Examples: family, co-workers, supervisors, the company, the administration, the professor, relationships with co-workers, physical health, well-being, relationships with your spouse or children, professional standing, reputation, important values
When responding to any challenging situation, you’re almost always going to need more information in order to make an informed decision.
The two rules of information:
Don’t jump to conclusions.
Ask for information
Remember, you have a two minute scenario. That’s rarely enough time to get all of the nuances of the situation.
Did your coworker really insult you? Does your supervisor really think your promotion is going to be dependent on this one vacation?
Don’t make assumptions, and always consider potential alternate explanations. In the real world, we give people the benefit of the doubt. Just because Julie said something about Matthew, it doesn’t mean that’s the last word on the subject. The same is true in a Casper test scenario.
Ask for more information. “I would ask my supervisor about…”
Potential approaches or solutions
Notice the use of the plural "approaches"/"solutions" here.
I didn’t say “recommend the perfect solution”, because the test creators clearly indicate that there’s no right or wrong answer.
Instead, you’re offering up potential solutions.
Remember, challenges in the real world rarely come down to a binary decision.
It’s best to offer several potential approaches
Use if/then statements to describe your potential approaches. “If it turns out that x, then I might suggest y. If instead it turns out d, then I might suggest f."
Practice Casper Test Scenario on Situational Judgement : Conflict Between Co-Workers
You work at a jewelry store, and your salary is partially determined by commission. In other words, if you sell more jewelry, you will receive a bonus payment based on the sales that you make every month. Daphne is your coworker, and she approaches you one day, very upset.
She has developed a long-term relationship with a customer, Mrs. Jones, who has purchased multiple pieces of jewelry from Daphne over the previous two years. Mrs. Jones came in last month with a concern about a loose gemstone from a ring that she had purchased from the store. Ellen, another coworker, was working that day and helped Mrs. Jones with the repair. During that process she helped Mrs. Jones purchase an additional ring.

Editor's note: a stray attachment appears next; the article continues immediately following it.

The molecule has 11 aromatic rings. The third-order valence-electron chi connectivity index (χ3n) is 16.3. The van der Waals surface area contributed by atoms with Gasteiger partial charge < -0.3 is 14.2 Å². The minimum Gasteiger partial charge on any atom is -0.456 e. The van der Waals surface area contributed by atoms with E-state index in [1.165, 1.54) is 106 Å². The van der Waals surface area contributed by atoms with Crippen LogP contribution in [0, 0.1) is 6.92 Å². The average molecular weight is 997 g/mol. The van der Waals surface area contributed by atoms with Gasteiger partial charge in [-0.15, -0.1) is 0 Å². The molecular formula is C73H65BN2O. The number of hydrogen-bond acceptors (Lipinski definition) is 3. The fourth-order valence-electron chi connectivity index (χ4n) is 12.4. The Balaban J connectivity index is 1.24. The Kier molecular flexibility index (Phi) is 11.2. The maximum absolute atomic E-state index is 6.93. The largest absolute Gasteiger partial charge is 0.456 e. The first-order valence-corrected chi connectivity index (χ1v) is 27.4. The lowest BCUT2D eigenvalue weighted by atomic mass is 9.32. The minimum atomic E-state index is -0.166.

Daphne is now very upset. “Ellen knew that Mrs. Jones was my customer, and she just swooped in there to make that sale. That’s completely unprofessional, and I need to talk to our supervisor about this.“
Situational Judgement Question: What would you advise Daphne to do?
Example of a 1-minute video response using this framework: (Note that because this is a video response, you now have the time to be able to provide a longer, fuller response.)
Response: This is a challenging situation, because it brings up issues of professional boundaries and relationships in the workplace, and it has the potential to impact Daphne‘s relationship with her customer and supervisor as well as her overall job performance. I would first advise Daphne to not jump to conclusions and to obtain more information. She could start by respectfully asking to speak with Ellen and then explain her concerns. If, for example, Ellen had specifically asked Mrs. Jones if she was able to return on another day but Mrs. Jones had been unable to, then Daphne can feel more comfortable about the situation. On the other hand, if she senses that Ellen was trying to co-opt the customer relationship, then she can respectfully discuss professional boundaries and steps that they can take the next time such a situation occurs.
Can you see my formula here?
I know how I’m going to start this sentence, with a few standard phrases that I have ready to go to help prime the pump: "This is a challenging situation, because…"
I know where I’m going next: I'm going to highlight the issues. "Because it brings up issues of…"
I'm also highlighting who and what will be impacted: "It has the potential to affect Daphne's relationship with.."